In the days of yore, before Pong and the Fairchild Channel F, people looking for competitive experiences in the comfort of their homes amused themselves primarily with tabletop board games. Nowadays, we live in an age of electronic games, but this hasn't decreased the appeal of traditional board games. In fact, the advent of video games has given rise to some wholly original board-game-style experiences in digital form. Square-Enix's Fortune Street series is among these original "video board games." Despite being around for 20 years in its native Japan, Fortune Street on the Wii marks the franchise's Western debut, complete with characters from the Mario and Dragon Quest series--and a glacial pace that muzzles your enjoyment.
The Mario themes might conjure up images of Nintendo's long-running Mario Party series, but make no mistake: Fortune Street is a very different sort of board game experience. It's actually a lot easier to compare Fortune Street to Monopoly. You are placed on one of several Mario- or Dragon Quest-themed board designs, and you take turns rolling a virtual die to move around. Scattered across the boards are empty lots you can purchase when you land on them for the first time. When you purchase a space, a shop is built, and players landing on that space from that point onward must pay money to the owner. As you build more shops, you have the option to improve your property, raising prices and bolstering your net worth. Traveling around the board also nets you "suits" (hearts, diamonds, spades, and clubs), which earn you extra money and benefits when a full set is brought back to the Bank space. To win the game, you must be the first to make it back to the Bank space with a certain net worth.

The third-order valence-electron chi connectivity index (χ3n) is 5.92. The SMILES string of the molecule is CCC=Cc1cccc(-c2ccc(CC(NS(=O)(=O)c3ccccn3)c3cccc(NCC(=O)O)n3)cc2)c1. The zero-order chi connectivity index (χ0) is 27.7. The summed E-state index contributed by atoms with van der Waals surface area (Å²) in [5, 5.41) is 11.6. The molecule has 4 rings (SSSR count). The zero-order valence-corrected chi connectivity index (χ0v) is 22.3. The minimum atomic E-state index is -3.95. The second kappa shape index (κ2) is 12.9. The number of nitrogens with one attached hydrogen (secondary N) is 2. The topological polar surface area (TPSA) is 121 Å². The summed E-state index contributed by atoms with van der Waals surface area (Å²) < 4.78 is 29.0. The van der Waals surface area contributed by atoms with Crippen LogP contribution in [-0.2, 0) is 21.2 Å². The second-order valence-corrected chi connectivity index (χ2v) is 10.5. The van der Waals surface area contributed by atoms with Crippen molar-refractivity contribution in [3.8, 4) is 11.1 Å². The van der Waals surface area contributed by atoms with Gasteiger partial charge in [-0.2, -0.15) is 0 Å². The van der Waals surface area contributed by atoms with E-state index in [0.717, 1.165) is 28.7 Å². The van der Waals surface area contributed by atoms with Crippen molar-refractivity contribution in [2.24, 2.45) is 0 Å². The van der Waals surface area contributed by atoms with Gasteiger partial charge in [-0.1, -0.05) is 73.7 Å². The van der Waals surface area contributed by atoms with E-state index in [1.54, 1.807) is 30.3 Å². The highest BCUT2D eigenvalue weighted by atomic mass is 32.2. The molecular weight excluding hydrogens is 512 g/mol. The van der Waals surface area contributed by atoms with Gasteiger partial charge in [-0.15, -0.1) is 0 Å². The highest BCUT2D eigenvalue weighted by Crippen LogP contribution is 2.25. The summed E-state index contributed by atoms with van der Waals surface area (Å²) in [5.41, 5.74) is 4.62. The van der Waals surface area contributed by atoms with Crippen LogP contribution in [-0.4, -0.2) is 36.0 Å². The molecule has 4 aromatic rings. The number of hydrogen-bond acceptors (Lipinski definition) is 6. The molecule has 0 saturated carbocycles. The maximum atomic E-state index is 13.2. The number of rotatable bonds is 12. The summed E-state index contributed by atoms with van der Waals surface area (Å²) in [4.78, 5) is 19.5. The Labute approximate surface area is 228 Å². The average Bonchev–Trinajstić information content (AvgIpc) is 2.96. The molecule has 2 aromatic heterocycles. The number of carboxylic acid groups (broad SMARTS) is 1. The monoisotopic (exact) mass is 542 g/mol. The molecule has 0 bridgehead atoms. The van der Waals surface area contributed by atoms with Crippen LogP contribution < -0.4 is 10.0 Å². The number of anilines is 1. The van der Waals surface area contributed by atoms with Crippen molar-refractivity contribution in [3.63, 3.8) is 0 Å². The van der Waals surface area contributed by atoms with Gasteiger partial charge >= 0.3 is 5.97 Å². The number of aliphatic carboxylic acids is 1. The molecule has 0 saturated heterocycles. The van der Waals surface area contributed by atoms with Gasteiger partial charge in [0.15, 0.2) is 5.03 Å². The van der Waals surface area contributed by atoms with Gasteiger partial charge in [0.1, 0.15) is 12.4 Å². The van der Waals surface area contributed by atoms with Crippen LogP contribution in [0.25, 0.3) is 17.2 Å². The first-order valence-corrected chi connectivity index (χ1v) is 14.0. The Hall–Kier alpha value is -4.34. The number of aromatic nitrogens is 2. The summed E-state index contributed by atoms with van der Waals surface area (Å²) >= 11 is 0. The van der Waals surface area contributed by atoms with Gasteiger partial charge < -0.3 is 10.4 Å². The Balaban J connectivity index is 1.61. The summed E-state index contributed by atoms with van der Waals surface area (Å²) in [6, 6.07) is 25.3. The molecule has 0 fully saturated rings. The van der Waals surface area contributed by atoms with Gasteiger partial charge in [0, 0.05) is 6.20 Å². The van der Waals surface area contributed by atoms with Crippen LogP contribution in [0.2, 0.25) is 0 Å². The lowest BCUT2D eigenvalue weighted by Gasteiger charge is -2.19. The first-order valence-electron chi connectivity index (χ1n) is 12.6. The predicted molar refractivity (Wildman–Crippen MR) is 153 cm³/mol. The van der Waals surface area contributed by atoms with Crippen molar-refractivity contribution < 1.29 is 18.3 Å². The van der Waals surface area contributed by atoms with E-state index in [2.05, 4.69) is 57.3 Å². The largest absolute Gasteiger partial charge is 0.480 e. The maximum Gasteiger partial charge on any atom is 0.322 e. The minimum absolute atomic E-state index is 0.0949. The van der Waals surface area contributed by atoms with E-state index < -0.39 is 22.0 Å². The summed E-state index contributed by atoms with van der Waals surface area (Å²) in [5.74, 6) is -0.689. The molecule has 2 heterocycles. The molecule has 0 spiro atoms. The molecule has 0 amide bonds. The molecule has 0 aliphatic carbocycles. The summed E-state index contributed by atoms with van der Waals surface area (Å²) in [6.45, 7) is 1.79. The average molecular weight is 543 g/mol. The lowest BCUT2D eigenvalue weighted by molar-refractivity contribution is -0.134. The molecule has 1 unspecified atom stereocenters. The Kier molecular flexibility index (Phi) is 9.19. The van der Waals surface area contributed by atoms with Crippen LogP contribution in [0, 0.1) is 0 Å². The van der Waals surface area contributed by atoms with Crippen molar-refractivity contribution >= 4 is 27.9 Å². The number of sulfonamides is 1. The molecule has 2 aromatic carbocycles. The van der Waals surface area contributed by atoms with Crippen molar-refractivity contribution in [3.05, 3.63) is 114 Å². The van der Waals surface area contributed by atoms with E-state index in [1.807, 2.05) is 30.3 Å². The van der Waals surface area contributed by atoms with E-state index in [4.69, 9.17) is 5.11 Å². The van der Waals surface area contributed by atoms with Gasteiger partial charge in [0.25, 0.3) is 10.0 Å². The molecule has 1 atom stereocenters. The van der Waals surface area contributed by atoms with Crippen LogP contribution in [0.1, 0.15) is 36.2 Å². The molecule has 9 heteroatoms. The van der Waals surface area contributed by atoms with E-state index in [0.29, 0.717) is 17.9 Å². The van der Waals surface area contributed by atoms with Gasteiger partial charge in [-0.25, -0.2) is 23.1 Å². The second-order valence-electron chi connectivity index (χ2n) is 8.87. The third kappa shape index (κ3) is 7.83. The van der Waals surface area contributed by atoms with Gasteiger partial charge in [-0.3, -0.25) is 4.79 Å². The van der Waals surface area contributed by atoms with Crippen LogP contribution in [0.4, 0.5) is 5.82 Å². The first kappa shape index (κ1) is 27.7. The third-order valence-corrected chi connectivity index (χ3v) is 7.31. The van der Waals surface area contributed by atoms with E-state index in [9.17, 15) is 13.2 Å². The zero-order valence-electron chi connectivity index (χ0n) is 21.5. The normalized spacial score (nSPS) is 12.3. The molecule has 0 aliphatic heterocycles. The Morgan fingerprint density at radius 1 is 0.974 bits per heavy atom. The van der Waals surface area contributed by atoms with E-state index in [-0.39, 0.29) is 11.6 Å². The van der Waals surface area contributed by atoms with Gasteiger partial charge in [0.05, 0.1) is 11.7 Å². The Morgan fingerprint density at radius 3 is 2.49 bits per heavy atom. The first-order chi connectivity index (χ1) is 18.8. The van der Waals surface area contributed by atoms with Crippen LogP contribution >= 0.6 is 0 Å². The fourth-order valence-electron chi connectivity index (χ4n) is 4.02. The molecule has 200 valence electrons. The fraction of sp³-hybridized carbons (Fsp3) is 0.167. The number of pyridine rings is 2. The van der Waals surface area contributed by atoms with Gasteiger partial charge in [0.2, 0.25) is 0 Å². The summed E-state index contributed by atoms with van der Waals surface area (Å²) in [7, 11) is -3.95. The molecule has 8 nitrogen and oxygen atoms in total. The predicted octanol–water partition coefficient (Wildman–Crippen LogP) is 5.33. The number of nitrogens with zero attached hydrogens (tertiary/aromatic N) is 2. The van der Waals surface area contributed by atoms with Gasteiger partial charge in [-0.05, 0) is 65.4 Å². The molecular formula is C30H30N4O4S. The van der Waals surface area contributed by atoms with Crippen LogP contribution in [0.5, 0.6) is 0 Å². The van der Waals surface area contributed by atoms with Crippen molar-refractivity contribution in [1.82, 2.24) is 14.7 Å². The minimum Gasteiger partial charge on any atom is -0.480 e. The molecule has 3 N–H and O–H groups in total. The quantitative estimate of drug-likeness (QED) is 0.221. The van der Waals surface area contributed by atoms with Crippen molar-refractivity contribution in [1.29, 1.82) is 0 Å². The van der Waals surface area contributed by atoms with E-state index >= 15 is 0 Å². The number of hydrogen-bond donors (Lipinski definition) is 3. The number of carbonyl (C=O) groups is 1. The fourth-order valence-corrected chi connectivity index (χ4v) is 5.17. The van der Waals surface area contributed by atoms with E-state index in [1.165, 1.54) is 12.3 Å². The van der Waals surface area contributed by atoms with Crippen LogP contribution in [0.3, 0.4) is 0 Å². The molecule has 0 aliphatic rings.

It's a bit more complicated than that, though. The game has two play settings--easy and standard--and the rules vary depending on which mode you pick. Easy mode grants growth, property value, and price bonuses for building shops next to each other on the board. Standard mode divides areas of the playfield into "districts." Building sets of shops within districts grants bonuses similar to building things side-by-side in easy mode, but with another distinct advantage: stock price boosts. Landing on the Bank or other set spaces in standard mode lets you buy stocks in certain districts, and as stock prices rise, so do property values. Stock prices and property values have a direct correlation: as one rises, so does the other, and vice versa. Stocks also pay out small dividends whenever a transaction occurs within a certain district. Playing wise with stocks is a good way to increase your net worth.
It wouldn't be a board game without a bit of chance thrown in, and Fortune Street provides simple, single-player minigames and random bonuses/penalties when you land on certain spaces of the board, keeping you constantly on your toes. There are also ways to mess with your opponents: if you have a lot of cash on hand, you can forcibly buy shops off of them for several times the asking price, or you can decrease the value of their properties by offloading a lot of stocks in a district they've invested heavily in.